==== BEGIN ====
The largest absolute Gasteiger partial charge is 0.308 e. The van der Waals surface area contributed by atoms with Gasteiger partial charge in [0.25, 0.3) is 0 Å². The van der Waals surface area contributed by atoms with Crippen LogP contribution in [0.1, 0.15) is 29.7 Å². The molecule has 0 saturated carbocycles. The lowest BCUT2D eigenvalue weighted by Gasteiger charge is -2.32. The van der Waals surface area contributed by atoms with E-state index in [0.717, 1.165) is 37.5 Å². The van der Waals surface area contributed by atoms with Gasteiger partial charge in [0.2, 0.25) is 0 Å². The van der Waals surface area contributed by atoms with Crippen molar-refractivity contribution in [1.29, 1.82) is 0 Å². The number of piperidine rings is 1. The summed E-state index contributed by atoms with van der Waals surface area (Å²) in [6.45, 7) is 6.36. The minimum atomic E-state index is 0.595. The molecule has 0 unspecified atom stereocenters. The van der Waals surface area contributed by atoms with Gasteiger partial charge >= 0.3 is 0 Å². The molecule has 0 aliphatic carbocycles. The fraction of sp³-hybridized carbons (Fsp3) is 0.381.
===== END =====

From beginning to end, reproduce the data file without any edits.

The largest absolute Gasteiger partial charge is 0.308 e. The van der Waals surface area contributed by atoms with Gasteiger partial charge in [0.25, 0.3) is 0 Å². The van der Waals surface area contributed by atoms with Crippen LogP contribution in [0.1, 0.15) is 29.7 Å². The molecule has 0 saturated carbocycles. The lowest BCUT2D eigenvalue weighted by Gasteiger charge is -2.32. The van der Waals surface area contributed by atoms with E-state index in [0.717, 1.165) is 37.5 Å². The van der Waals surface area contributed by atoms with Gasteiger partial charge in [0.2, 0.25) is 0 Å². The van der Waals surface area contributed by atoms with Crippen molar-refractivity contribution in [1.29, 1.82) is 0 Å². The number of piperidine rings is 1. The summed E-state index contributed by atoms with van der Waals surface area (Å²) in [6.45, 7) is 6.36. The minimum atomic E-state index is 0.595. The molecule has 0 unspecified atom stereocenters. The van der Waals surface area contributed by atoms with Gasteiger partial charge >= 0.3 is 0 Å². The molecule has 0 aliphatic carbocycles. The fraction of sp³-hybridized carbons (Fsp3) is 0.381.